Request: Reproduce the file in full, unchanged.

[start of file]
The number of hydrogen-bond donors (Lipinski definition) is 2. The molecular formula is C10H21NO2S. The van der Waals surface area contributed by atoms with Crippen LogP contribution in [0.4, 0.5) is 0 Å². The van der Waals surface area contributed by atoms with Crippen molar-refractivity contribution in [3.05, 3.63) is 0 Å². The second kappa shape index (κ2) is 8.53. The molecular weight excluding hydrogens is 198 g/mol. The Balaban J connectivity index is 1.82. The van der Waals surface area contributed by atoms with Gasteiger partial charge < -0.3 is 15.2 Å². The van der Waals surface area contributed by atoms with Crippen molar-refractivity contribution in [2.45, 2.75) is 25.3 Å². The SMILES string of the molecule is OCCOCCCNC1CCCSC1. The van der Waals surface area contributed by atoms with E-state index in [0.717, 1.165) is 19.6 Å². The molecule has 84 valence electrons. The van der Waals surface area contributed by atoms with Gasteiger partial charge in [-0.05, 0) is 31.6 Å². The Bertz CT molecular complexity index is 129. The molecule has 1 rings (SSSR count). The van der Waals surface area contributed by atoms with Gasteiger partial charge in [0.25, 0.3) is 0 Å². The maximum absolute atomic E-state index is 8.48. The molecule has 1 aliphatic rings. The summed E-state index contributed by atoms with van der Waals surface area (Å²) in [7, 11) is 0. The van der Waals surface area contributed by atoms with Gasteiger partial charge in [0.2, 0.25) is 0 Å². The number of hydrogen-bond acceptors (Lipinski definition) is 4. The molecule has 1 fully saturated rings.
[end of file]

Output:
The number of hydrogen-bond donors (Lipinski definition) is 2. The molecular formula is C10H21NO2S. The van der Waals surface area contributed by atoms with Crippen LogP contribution in [0.4, 0.5) is 0 Å². The van der Waals surface area contributed by atoms with Crippen molar-refractivity contribution in [3.05, 3.63) is 0 Å². The second kappa shape index (κ2) is 8.53. The molecular weight excluding hydrogens is 198 g/mol. The Balaban J connectivity index is 1.82. The van der Waals surface area contributed by atoms with Gasteiger partial charge < -0.3 is 15.2 Å². The van der Waals surface area contributed by atoms with Crippen molar-refractivity contribution in [2.45, 2.75) is 25.3 Å². The SMILES string of the molecule is OCCOCCCNC1CCCSC1. The van der Waals surface area contributed by atoms with E-state index in [0.717, 1.165) is 19.6 Å². The molecule has 84 valence electrons. The van der Waals surface area contributed by atoms with Gasteiger partial charge in [-0.05, 0) is 31.6 Å². The Bertz CT molecular complexity index is 129. The molecule has 1 rings (SSSR count). The van der Waals surface area contributed by atoms with Gasteiger partial charge in [0.25, 0.3) is 0 Å². The maximum absolute atomic E-state index is 8.48. The molecule has 1 aliphatic rings. The summed E-state index contributed by atoms with van der Waals surface area (Å²) in [7, 11) is 0. The van der Waals surface area contributed by atoms with Gasteiger partial charge in [0.2, 0.25) is 0 Å². The number of hydrogen-bond acceptors (Lipinski definition) is 4. The molecule has 1 fully saturated rings.